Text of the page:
For many Asian Americans and Pacific Islanders, what some have called the “bamboo ceiling” is a daily obstacle. It manifests itself in regular microaggressions — co-workers who always confuse Asian Americans on staff because they “look alike” or a manager who expects an AAPI professional to play the role of “model minority,” stereotypically shy or demure. The consequences can stymie careers as they’re passed over for projects and promotions. Across industries, research shows that AAPI professionals fill middle management ranks, but their percentages plummet in senior management and C-suites.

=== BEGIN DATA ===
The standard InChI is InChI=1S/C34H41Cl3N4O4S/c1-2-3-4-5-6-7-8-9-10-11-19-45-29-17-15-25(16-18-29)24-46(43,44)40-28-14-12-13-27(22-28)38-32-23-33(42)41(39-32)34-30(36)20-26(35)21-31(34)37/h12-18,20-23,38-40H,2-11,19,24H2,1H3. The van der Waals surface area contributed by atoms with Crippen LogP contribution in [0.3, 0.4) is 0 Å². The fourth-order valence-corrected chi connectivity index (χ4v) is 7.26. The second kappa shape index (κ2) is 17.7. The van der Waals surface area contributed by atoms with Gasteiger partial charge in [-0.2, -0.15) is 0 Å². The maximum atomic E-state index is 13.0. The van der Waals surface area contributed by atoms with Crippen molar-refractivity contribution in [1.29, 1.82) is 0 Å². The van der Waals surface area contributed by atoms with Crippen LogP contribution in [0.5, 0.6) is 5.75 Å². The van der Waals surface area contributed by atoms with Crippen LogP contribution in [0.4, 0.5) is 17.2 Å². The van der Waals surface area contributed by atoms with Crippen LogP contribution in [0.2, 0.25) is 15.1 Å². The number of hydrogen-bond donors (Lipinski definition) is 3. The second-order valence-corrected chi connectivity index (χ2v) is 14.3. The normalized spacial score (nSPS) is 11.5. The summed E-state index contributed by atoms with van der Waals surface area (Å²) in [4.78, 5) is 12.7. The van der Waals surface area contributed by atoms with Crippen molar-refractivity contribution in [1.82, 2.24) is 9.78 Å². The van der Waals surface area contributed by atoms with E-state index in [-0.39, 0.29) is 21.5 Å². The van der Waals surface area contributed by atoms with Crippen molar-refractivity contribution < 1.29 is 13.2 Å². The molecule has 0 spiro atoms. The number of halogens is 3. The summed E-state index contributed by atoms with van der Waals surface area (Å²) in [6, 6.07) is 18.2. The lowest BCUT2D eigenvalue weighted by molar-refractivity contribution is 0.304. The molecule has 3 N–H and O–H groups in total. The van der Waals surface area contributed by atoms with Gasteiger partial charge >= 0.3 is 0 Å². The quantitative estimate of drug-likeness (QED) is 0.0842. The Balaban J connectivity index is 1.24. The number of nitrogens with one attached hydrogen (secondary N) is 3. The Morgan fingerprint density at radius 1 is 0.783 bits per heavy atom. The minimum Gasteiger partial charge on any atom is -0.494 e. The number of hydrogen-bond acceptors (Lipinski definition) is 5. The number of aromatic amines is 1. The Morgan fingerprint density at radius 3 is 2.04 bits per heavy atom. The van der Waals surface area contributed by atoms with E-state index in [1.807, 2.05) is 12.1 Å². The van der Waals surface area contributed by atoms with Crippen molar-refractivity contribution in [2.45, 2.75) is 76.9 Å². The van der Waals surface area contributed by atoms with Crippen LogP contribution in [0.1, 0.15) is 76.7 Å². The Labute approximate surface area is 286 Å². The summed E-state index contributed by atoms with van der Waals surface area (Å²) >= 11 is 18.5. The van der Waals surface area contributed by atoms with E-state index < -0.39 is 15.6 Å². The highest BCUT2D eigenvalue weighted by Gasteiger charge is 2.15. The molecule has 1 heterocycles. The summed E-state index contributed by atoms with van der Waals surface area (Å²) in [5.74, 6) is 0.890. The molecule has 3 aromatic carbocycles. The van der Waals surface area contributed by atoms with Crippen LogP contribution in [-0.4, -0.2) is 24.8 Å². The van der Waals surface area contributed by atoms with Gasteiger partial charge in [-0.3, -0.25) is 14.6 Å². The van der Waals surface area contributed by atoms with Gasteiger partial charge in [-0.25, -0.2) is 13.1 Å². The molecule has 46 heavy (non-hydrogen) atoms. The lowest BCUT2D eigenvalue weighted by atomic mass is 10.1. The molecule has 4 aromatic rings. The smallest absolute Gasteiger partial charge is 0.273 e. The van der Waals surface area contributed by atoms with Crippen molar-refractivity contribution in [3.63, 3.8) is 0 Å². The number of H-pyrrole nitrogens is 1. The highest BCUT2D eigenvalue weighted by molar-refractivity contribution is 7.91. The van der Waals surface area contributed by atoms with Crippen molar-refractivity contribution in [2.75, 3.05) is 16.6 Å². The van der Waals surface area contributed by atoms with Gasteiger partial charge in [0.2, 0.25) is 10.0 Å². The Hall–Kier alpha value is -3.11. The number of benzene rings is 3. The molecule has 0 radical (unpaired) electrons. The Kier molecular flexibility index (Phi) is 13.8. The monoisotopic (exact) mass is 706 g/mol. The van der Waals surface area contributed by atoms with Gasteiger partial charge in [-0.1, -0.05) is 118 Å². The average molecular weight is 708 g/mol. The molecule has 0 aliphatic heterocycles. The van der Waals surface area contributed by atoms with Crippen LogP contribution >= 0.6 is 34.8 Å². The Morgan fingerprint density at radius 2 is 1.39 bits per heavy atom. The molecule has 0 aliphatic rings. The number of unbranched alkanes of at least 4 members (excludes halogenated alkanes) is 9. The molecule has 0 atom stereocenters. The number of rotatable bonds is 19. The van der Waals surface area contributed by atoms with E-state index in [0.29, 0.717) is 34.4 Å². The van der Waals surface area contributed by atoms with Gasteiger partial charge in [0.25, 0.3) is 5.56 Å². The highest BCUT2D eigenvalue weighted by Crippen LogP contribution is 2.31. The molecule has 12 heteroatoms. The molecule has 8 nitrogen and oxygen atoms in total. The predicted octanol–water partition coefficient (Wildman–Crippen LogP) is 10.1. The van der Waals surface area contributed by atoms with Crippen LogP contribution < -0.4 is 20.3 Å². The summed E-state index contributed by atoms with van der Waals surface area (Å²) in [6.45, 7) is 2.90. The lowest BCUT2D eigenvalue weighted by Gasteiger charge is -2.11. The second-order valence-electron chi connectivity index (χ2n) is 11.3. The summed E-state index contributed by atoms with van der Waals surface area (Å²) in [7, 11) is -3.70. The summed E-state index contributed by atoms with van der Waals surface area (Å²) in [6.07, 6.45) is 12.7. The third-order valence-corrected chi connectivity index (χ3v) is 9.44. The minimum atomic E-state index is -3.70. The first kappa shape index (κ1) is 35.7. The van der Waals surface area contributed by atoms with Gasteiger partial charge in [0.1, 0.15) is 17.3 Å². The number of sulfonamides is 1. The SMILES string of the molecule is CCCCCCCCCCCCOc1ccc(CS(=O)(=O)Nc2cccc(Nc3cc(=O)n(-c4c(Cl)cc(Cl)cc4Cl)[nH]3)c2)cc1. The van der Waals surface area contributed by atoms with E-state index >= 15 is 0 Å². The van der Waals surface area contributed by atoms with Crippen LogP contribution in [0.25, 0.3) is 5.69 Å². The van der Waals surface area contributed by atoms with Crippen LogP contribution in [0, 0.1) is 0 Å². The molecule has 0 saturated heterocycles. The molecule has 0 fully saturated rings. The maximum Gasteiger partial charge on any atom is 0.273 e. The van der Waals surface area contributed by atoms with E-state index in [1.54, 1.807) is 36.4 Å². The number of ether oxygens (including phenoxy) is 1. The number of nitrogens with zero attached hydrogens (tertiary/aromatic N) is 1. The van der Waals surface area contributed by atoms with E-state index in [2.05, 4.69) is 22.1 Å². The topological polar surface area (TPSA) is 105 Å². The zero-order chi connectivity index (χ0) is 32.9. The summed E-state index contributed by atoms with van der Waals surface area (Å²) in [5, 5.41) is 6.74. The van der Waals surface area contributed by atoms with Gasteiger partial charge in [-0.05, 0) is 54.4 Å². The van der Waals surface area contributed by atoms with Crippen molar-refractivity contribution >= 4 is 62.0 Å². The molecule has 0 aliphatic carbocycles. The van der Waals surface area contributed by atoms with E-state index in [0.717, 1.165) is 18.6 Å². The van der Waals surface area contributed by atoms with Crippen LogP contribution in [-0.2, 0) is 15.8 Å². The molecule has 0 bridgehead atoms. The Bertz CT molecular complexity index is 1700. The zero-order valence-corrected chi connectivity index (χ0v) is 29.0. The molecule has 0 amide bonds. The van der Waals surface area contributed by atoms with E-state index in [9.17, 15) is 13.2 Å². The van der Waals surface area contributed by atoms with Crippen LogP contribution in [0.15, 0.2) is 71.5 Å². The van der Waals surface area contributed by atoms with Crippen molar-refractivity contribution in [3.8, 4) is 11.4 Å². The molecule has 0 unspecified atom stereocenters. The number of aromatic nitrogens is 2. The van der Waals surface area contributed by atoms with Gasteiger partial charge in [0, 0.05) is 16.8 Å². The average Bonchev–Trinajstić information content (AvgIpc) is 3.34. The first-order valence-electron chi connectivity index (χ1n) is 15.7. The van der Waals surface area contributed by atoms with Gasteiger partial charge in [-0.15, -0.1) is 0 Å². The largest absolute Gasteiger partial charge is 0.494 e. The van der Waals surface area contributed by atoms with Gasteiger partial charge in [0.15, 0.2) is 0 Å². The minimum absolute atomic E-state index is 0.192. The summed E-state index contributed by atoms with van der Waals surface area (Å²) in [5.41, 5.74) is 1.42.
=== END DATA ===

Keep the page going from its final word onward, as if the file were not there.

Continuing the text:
This “structural racism” hits every industry — including investment management. To get a pulse on the current state of the challenges faced by investment managers in the AAPI community, the Association of Asian American Investment Managers surveyed 100 investment management professionals and conducted more than a dozen qualitative interviews with executives across the United States. What we found was striking: Some 65% of respondents said the bamboo ceiling has been a moderate to serious problem in their careers. Even with the highest levels of education and success by every other measure, AAPI professionals face discrimination and bias.

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